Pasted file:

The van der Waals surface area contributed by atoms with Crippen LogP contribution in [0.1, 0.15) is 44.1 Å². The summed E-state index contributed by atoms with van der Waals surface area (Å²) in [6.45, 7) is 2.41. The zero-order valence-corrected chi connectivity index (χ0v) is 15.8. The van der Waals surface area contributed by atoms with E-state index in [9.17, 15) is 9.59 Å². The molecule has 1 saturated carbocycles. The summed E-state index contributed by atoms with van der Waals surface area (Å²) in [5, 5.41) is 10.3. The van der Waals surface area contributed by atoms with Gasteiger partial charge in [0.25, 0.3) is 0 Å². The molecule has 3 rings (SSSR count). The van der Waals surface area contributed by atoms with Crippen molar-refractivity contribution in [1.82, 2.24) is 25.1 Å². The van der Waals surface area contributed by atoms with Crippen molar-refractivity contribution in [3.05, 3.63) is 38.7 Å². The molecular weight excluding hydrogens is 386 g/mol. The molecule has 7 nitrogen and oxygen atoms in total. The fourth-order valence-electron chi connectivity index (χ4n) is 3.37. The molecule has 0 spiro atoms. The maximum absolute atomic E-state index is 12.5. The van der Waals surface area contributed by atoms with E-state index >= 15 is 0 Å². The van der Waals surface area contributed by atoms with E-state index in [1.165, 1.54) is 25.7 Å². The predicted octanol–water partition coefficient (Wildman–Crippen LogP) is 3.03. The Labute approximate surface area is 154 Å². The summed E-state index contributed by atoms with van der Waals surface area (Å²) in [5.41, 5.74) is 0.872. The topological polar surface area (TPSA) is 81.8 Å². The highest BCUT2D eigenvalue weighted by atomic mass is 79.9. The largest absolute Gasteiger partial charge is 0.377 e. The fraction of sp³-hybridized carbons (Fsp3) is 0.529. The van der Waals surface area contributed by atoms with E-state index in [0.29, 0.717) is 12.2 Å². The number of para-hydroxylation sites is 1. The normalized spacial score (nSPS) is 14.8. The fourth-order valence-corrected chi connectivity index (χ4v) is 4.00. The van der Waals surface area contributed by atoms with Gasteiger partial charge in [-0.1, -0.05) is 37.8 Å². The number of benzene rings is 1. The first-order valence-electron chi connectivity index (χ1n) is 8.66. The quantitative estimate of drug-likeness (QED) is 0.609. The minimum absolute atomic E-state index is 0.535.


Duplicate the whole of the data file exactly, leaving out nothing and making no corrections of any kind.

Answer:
The van der Waals surface area contributed by atoms with Crippen LogP contribution in [0.1, 0.15) is 44.1 Å². The summed E-state index contributed by atoms with van der Waals surface area (Å²) in [6.45, 7) is 2.41. The zero-order valence-corrected chi connectivity index (χ0v) is 15.8. The van der Waals surface area contributed by atoms with E-state index in [9.17, 15) is 9.59 Å². The molecule has 1 saturated carbocycles. The summed E-state index contributed by atoms with van der Waals surface area (Å²) in [5, 5.41) is 10.3. The van der Waals surface area contributed by atoms with Gasteiger partial charge in [0.25, 0.3) is 0 Å². The molecule has 3 rings (SSSR count). The van der Waals surface area contributed by atoms with Crippen molar-refractivity contribution in [1.82, 2.24) is 25.1 Å². The van der Waals surface area contributed by atoms with Crippen molar-refractivity contribution in [3.05, 3.63) is 38.7 Å². The molecular weight excluding hydrogens is 386 g/mol. The molecule has 7 nitrogen and oxygen atoms in total. The fourth-order valence-electron chi connectivity index (χ4n) is 3.37. The molecule has 0 spiro atoms. The maximum absolute atomic E-state index is 12.5. The van der Waals surface area contributed by atoms with E-state index >= 15 is 0 Å². The van der Waals surface area contributed by atoms with E-state index in [1.165, 1.54) is 25.7 Å². The predicted octanol–water partition coefficient (Wildman–Crippen LogP) is 3.03. The Labute approximate surface area is 154 Å². The summed E-state index contributed by atoms with van der Waals surface area (Å²) in [5.41, 5.74) is 0.872. The topological polar surface area (TPSA) is 81.8 Å². The highest BCUT2D eigenvalue weighted by atomic mass is 79.9. The largest absolute Gasteiger partial charge is 0.377 e. The fraction of sp³-hybridized carbons (Fsp3) is 0.529. The van der Waals surface area contributed by atoms with E-state index in [0.29, 0.717) is 12.2 Å². The number of para-hydroxylation sites is 1. The normalized spacial score (nSPS) is 14.8. The fourth-order valence-corrected chi connectivity index (χ4v) is 4.00. The van der Waals surface area contributed by atoms with Gasteiger partial charge in [-0.1, -0.05) is 37.8 Å². The number of benzene rings is 1. The first-order valence-electron chi connectivity index (χ1n) is 8.66. The quantitative estimate of drug-likeness (QED) is 0.609. The minimum absolute atomic E-state index is 0.535.